clock menu more-arrow no yes

Filed under:

Nate McMillan faces major questions heading into make-or-break season

New, comments

Despite overwhelming optimism about Indiana’s offseason, Nate McMillan is left with more questions than answers in a critical year for his tenure

NBA: Playoffs-Indiana Pacers at Boston Celtics Greg M. Cooper-USA TODAY Sports

The Indiana Pacers, without a doubt, increased their talent this offseason.

Malcolm Brogdon provides the most shooting and defense at point guard the Pacers have had in over a decade. T.J. Warren is a bucket-getter who can score at all three levels. Jeremy Lamb is as talented and stable of a bench piece as they come. Goga Bitadze is intriguing.

Yet, Nate McMillan is left with more questions than answers.

To go big or to go small?

Kevin Pritchard confirmed in his press conference introducing Warren and Lamb that the starting lineup would be as follows:

PG: Brogdon

SG: Lamb

SF: Warren

PF: Domantas Sabonis

C: Myles Turner

The pairing of Turner and Sabonis has objectively not worked in the first two years of its existence. It may have improved last year (from -8.8 NET rating to +2.8 rating) but it didn’t improve in the way you’d expect. In theory, the big man duo should work offensively, as Turner is more of a “stretch-4” than the team had in Thaddeous Young.

But Turner doesn’t quite know how to stretch the floor. He’s a good shooter, sure, but he doesn’t move well without the ball and has a tendency to clog the paint, making life difficult for Sabonis.

It’s actually defensively where the duo has statistically performed well, with a net-rating of 99.6. But I have a hard time believing this is sustainable. Turner’s best skill is defending the rim, but he’s also a much better perimeter defender than Sabonis. So when a team uses a power forward who plays on the perimeter, McMillan has to play Turner on him. Sabonis doesn’t have the lateral quickness to hang with smaller guys.

Take the Boston Celtics for example. If they start a frontcourt of Jayson Tatum and Enes Kanter, the Pacers would be forced to play Turner on Tatum and Sabonis on Kanter. This takes Turner away from his strongest skill and puts him out of his comfort zone. Turner may be a better perimeter defender than Sabonis, but he’s not an elite one. That matchup creates a lot of issues with no rim protection behind him.

It’s fine to try out the experiment, especially while Victor Oladipo is out, but only if you have a backup plan if it doesn’t work. The problem is that the Pacers don’t have true power forward on their roster that is starter caliber. Their next best option is to go small with Warren as the forward, but that brings up more questions than answers.

Turner would be able to mask Warren’s defensive inabilities, but the frontcourt duo would struggle rebounding, as they combined for only 11.2 rebounds per game combined last year. Sabonis would be able to clean up the boards for Warren, but he isn’t the defensive anchor Warren needs behind him.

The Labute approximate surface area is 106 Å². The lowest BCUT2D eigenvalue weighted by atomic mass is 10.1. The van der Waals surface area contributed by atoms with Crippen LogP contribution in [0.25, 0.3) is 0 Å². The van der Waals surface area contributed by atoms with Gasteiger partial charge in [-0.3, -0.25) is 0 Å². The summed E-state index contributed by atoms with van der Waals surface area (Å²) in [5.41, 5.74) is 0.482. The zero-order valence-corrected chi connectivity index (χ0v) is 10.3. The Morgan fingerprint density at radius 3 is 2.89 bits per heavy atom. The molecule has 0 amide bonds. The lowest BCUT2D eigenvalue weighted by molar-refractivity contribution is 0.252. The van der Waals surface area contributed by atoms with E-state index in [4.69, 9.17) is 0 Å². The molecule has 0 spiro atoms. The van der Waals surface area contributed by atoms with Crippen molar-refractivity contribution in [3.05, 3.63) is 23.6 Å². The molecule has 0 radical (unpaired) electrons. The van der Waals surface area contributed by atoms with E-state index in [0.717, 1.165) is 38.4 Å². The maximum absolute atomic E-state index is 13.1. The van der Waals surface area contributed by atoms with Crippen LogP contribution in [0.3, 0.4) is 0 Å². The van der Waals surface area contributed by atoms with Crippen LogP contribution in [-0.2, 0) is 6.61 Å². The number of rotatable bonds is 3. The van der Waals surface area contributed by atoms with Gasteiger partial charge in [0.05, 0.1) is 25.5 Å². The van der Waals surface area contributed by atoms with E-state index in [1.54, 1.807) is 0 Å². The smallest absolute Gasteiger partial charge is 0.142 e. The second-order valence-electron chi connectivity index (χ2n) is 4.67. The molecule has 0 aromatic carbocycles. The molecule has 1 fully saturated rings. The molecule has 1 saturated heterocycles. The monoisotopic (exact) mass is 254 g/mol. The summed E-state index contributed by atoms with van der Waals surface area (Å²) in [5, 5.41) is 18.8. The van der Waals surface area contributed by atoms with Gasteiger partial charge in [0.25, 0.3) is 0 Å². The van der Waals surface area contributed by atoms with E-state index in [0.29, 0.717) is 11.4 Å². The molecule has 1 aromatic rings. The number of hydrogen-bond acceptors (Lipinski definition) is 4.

The answer to this issue may be in flexibility. McMillan shouldn’t lock into a starting lineup that he must use every game. Take the Celtics for example again. Although Kanter is an elite rebounder, Tatum won’t give the Pacers issues on the glass. A Tatum-Kanter frontcourt gives Turner the ability to play defense in the paint, while Warren takes on the perimeter assignment of Tatum, and they won’t have to worry about a rebounding issue.

A team like the Philadelphia 76ers imposes a different issue. Al Horford has too much size for Warren to handle, but he isn’t agile enough to blow past Sabonis like other smaller forwards. A Sabonis-Turner duo should be able to hang against a team like the Sixers.

The Utah Jazz used their flexibility to their advantage last year, flip-flopping Derrick Favors and Jae Crowder at their starting power forward spot depending on the matchup. This is the blueprint the Pacers should follow.

What adjustments can be made if injuries occur?

The questions with the frontcourt are not the only issue that needs to be considered. What happens if Brogdon gets hurt? The easy solution would be to bring Aaron Holiday to the starting lineup, but that leaves the team with this bench unit:

PG: T.J. McConnell

SG: Edmond Sumner

SF: Doug McDermott

PF: TJ Leaf

C: Bitadze

That lineup has absolutely zero shot creation in it. It opens up slightly with the return of Oladipo, which would likely slide Lamb into Sumner’s spot, but that is still a frightening offensive lineup.

The other option is to keep Holiday with the second unit and to jump McConnell with the starters. This makes more sense in theory, but replacing Brogdon with McConnell creates a spacing issue with the starters. We’ve already addressed the spacing issue created by the frontcourt of Turner and Sabonis, adding a point guard with an inability to shoot behind the arc enhances that. Plus, Warren being the knockdown three-point shooter he was last year is no guarantee, due to the rather rapid spike in efficiency (22.2% in 2017-18 to 42.8% in 2018-19) and the small sample size (43 games in 2018-19).

The answer here may be with allowing Oladipo to run the point. A lineup of Oladipo-Lamb-Warren-Sabonis-Turner checks all the boxes (as long as the big man duo works itself out), and that allows Holiday to continue to operate with the second-unit. But that doesn’t answer the problem while Oladipo is injured. McMillan will have to come up with some clever rotations if Brogdon has to sit out while Oladipo is still hurt.

This offseason has given Pacers’ fans a lot of optimism. As it should. The team is more talented with a higher ceiling. But let’s face the facts: the offseason moves have created a much lower floor. Whether they reach that ceiling or hit that floor depends a lot on McMillan’s decisions and adjustments.